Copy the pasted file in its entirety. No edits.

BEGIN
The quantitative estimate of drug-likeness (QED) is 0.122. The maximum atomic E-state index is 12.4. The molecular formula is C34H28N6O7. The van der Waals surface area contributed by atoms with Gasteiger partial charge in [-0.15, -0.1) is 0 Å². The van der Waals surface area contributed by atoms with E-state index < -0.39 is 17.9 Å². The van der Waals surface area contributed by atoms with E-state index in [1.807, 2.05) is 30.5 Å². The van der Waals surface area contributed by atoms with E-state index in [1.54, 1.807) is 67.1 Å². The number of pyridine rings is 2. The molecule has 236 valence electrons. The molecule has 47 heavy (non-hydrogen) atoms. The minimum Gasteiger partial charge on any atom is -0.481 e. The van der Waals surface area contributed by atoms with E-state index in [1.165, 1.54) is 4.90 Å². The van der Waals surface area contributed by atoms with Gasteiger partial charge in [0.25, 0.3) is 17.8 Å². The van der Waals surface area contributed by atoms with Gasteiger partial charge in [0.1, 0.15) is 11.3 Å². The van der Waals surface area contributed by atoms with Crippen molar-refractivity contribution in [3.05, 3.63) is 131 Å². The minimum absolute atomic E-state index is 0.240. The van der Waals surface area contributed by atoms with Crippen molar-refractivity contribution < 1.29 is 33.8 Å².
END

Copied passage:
The quantitative estimate of drug-likeness (QED) is 0.122. The maximum atomic E-state index is 12.4. The molecular formula is C34H28N6O7. The van der Waals surface area contributed by atoms with Gasteiger partial charge in [-0.15, -0.1) is 0 Å². The van der Waals surface area contributed by atoms with E-state index < -0.39 is 17.9 Å². The van der Waals surface area contributed by atoms with E-state index in [1.807, 2.05) is 30.5 Å². The van der Waals surface area contributed by atoms with E-state index in [1.54, 1.807) is 67.1 Å². The number of pyridine rings is 2. The molecule has 236 valence electrons. The molecule has 47 heavy (non-hydrogen) atoms. The minimum Gasteiger partial charge on any atom is -0.481 e. The van der Waals surface area contributed by atoms with E-state index in [1.165, 1.54) is 4.90 Å². The van der Waals surface area contributed by atoms with Gasteiger partial charge in [0.25, 0.3) is 17.8 Å². The van der Waals surface area contributed by atoms with Gasteiger partial charge in [0.1, 0.15) is 11.3 Å². The van der Waals surface area contributed by atoms with Crippen molar-refractivity contribution in [3.05, 3.63) is 131 Å². The minimum absolute atomic E-state index is 0.240. The van der Waals surface area contributed by atoms with Crippen molar-refractivity contribution < 1.29 is 33.8 Å².